Large U.S. food firms launch plan to reduce waste, feed hungry

by Chris Arsenault | @chrisarsenaul | Thomson Reuters Foundation
Tuesday, 3 November 2015 22:27 GMT

What can companies do to tighten their supply chains to reduce waste? Campbell Soup offers peach salsa

TORONTO, Nov 3 (Thomson Reuters Foundation) - In a bid to reduce some of the 80 billion pounds (36 billion kg) of food discarded in the United States every year, grocery chains, manufacturers and others announced initiatives on Tuesday in line with a government goal of halving food waste by 2030.

While consumers are responsible for 40 percent of waste, businesses along the food supply chain are responsible for most of the rest, said Meghan Stasz, sustainability director for the Grocery Manufacturers Association, an industry group.

Under the plan, Campbell Soup Co. is partnering with farmers in New Jersey to turn small peaches which cannot be sold directly to consumers into salsa, the proceeds of which benefit food banks.

Grocery chains including Hannaford Supermarkets and Weis Markets are trying to streamline their donation programs to keep more food out of land fills, and food service firms such as Sodexo and Aramark are reducing the amount of waste in cafeterias by getting rid of trays.

Individual consumers are responsible for about 40 percent of U.S. food waste, while businesses account for the rest, said Stasz.

"There is a business case to be made for reducing waste," Stasz told the Thomson Reuters Foundation.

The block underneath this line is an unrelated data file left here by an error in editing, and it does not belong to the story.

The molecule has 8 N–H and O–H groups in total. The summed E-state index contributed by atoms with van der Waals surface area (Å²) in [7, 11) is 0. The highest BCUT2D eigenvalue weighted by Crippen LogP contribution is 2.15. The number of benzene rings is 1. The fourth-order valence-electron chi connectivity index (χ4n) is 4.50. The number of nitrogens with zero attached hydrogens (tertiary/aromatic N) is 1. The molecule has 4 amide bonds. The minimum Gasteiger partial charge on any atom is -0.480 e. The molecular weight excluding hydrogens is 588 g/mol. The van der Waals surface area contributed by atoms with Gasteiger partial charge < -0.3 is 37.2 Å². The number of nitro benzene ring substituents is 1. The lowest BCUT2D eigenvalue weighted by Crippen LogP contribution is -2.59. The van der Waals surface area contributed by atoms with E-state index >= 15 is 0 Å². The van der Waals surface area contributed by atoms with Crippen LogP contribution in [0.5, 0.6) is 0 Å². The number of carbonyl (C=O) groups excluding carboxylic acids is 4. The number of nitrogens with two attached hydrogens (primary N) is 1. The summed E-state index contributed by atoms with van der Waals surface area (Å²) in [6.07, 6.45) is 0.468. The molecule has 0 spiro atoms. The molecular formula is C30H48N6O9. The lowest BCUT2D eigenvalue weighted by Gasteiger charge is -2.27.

One in seven Americans suffer from food insecurity, a term for having access to food limited by a lack of money and resources, and food waste has an environmental impact, she added.

By learning from examples of what companies are doing to tighten their supply chains to reduce waste, she said she hopes other firms will be able to move forward as well.

The administration of U.S. President Barack Obama in September announced a goal of reducing food waste by 50 percent over the next 15 years.

U.S. officials said the reduction would cut harmful methane emissions from food rotting in land fills as well as help to care for people who face food insecurity.

The member states of the United Nations in September adopted a set of Sustainable Development Goals as an agenda to be reached by 2030, one of which was to end hunger and achieve food security.

About one third of all food produced on earth is wasted, according to the United Nation's Food and Agriculture Organization, more than enough to feed all of the 795 million people who go to bed hungry every night.

(Reporting by Chris Arsenault. Editing by Ellen Wulfhorst. Please credit the Thomson Reuters Foundation, the charitable arm of Thomson Reuters, that covers humanitarian news, women's rights, trafficking, corruption and climate change. Visit

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